Similarly, with better prospects and service conditions available in the private sector, more than one thousand scientists have resigned from the Defence Research and Development Organisation (DRDO) over the last five years. This rate of attrition is marginally higher as compared to private sector industries.
The number of scientists leaving DRDO has seen a spurt in recent years. The number of scientists leaving the government establishment in the 5-year period preceding 2002 was just 400.
A comprehensive proposal of incentives to arrest the exodus of scientists has already been submitted by the DRDO and is under active consideration of the Government. A comprehensive proposal has also been submitted to the Sixth Central Pay Commission.
Need for better incentives
According to recent reports, the DRDO is seeking a four-fold increase in salaries for its entire staff, besides significant performance-based monetary incentives for scientists from the Sixth Pay Commission. The organisation is also seeking an additional 30 per cent hike in basic salary for scientists as intellectual capital pay (ICP) for generating intellectual property rights.
Several other incentives like increased participation in international seminars outside the country to keep them updated on technical developments, increase in study leave for scientists and additional grants for higher academic studies, are also being sought for DRDO personnel.
Among all the categories of the Army, it is said it is the doctors, followed by the engineers, who are the "most adversely affected". A study undertaken by two senior Army Medical Corps doctors, published in 2004, revealed that overall there was a low level of job satisfaction among medical officers. Besides other pay and allowances, all doctors are entitled to non-practising allowance, which is 25 per cent of the basic pay.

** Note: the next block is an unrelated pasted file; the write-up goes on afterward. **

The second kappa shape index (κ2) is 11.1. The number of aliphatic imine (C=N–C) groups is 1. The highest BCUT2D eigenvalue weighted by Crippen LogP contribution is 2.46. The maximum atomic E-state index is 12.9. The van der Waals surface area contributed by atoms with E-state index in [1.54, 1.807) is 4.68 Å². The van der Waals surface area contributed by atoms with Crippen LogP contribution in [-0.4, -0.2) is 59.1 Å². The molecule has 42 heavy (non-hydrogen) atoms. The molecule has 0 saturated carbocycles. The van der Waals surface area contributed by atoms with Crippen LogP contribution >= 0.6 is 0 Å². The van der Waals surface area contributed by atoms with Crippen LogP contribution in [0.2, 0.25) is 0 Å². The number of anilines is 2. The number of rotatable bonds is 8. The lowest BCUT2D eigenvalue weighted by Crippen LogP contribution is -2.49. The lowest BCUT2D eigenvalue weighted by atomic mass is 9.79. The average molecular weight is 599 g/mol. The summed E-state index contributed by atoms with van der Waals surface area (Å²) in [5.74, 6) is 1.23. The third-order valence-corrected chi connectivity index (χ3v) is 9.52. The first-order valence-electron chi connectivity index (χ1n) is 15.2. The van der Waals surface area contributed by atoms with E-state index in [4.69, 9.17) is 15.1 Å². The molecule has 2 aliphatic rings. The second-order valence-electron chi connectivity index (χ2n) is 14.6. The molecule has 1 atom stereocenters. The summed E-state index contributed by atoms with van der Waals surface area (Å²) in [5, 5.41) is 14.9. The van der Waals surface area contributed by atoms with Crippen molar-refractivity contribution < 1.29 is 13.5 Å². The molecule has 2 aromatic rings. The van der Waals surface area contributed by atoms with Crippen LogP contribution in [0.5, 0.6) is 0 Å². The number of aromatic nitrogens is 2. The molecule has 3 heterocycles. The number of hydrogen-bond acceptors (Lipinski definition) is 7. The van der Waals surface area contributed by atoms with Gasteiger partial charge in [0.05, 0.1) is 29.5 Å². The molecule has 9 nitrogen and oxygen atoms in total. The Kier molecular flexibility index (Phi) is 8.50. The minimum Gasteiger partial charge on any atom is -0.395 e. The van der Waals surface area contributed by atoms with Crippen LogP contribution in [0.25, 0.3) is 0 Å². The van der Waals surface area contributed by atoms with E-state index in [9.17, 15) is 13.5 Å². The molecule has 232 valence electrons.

Noticeably, the study listed poor utilisation of skills as the main reason for job dissatisfaction, followed by poor promotional prospects. Over 48 per cent of the respondents in the study cited inadequate pay and allowances as a factor for job dissatisfaction. Inadequate redressal of grievances and organisational policy and administration also featured high on the list of factors.
There has also been a decline in recruitment through the Short Service Commission scheme and the National Defence Academy. In a report by Parliamentís Standing Committee on Defence released in May, a representative of the Ministry of Defence had this to say : "It is true that it is a difficult entry to manage because we are competing with whatever are the avenues in the rest of the country. Certainly it appears that with the present service conditions that the defence services are able to offer, we are not able to attract best of the youth."
The Defence Secretary, deposing before the committee, said: "Actually the number of people who are coming to either NDA or UPSC through other sources are continuously increasing. Where we find it difficult is that we cannot lower the selection criteria. So the number of people who are selected are less."